Bershadsky Joins ICI
Julie Bershadsky has joined the Institute on Community Integration as a research associate manager and will lead its Community Living and Employment area. She will also co-direct the Research and Training Center on Community Living.
“Julie is well-connected nationally in the field and has a depth of research experience that will open doors to new funding sources,” said ICI Director Amy Hewitt. “She will be engaged in shaping the future of the RTC-CL.”
The move is a homecoming for Bershadsky, a University of Minnesota graduate who came to Minneapolis as a teenager with her family from St. Petersburg, Russia, amid the collapse of the Soviet Union in the early 1990s. Her father, Boris Bershadsky, now retired, was a longtime professor in the University’s School of Public Health. Two of her academic mentors were Robert L. Kane, former dean of the UMN School of Public Health, and Charlie Lakin, founding director of the RTC on Community Living.
“Everything I have in terms of logical, critical thinking I probably owe to my father,” she said. “Bob challenged everyone, and liked to be challenged in return. And Charlie connected the dots that made my statistical research background have the kind of impact I wanted it to have.”
Bershadsky spent the past 11 years with Human Services Research Institute, a longtime partner of ICI, providing analytic and methodological guidance and expertise to numerous agencies, organizations, and systems. She brings deep expertise in assisting organizations analyze, improve, and monitor the delivery and outcomes of long-term services and supports for people with intellectual, developmental, and other disabilities.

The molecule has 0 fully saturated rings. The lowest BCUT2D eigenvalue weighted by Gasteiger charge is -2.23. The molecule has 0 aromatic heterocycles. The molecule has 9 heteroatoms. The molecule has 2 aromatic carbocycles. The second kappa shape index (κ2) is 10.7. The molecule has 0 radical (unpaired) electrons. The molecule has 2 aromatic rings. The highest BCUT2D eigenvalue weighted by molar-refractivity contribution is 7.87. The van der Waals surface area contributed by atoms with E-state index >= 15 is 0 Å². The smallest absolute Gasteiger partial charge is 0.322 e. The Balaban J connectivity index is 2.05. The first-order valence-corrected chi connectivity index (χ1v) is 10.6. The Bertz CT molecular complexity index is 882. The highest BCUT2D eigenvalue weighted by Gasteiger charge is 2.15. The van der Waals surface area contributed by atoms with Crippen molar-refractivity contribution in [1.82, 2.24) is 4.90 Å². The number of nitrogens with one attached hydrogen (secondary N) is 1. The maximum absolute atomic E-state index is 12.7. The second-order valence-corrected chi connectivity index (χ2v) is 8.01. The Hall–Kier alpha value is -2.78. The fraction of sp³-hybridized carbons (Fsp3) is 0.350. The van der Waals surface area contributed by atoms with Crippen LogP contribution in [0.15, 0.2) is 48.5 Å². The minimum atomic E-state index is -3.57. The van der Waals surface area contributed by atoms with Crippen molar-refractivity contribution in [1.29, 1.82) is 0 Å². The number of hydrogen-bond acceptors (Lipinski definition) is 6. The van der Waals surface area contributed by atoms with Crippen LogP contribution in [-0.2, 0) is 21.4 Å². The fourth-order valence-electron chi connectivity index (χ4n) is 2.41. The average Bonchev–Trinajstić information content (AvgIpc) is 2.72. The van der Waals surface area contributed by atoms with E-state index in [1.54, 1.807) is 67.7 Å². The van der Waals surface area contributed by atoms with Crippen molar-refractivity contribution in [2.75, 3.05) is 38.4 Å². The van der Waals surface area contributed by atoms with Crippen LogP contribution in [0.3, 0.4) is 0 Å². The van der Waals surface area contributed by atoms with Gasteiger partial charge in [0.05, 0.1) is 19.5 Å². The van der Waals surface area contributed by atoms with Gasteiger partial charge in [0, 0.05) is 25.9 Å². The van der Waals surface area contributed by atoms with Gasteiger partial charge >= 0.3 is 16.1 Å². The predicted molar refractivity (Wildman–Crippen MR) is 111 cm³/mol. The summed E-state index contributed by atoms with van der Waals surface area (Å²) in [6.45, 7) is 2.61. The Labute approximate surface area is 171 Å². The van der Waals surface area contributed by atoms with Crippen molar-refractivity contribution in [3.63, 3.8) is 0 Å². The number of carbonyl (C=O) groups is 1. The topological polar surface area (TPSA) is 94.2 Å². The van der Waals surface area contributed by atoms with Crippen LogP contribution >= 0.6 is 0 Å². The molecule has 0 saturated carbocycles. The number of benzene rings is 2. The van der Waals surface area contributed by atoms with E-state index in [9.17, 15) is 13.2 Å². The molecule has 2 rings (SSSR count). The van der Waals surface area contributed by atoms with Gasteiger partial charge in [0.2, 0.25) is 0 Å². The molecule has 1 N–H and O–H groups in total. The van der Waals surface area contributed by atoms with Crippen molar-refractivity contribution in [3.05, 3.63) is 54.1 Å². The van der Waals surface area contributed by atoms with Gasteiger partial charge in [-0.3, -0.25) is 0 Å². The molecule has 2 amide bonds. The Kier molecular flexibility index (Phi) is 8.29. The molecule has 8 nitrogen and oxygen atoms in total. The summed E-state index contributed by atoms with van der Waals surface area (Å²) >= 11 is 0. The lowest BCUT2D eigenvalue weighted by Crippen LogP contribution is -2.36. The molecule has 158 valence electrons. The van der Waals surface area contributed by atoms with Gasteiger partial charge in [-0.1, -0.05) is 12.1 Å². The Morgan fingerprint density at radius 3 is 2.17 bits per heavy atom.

She served as the lead methodologist and analyst for the National Core Indicators (NCI) program, as well as senior director and lead methodologist and analyst for National Core Indicators – Aging and Disabilities (NCI-AD), a multi-state, multi-partner collaboration that measures performance of publicly-funded programs for older adults and adults with disabilities across participating states. In addition to managing program staff in this position, she provided direction, guidance, and oversight to more than 25 state teams, each with up to 100 project staff members.
She holds a doctoral degree in health services research and policy and a bachelor’s degree in statistics from the University of Minnesota.
“In terms of advocacy, the IDD field has historically been ahead of the aging field, but in terms of methodology, the reverse is true,” Bershadsky said. “I’m hoping to help bring methodological rigor and innovation to the IDD field, and ICI is a great place to work on these ideas.”
Particularly during a time of crisis for so many people affected by the pandemic, it is imperative to ask new research questions, use new methods, and communicate the results more effectively, she said.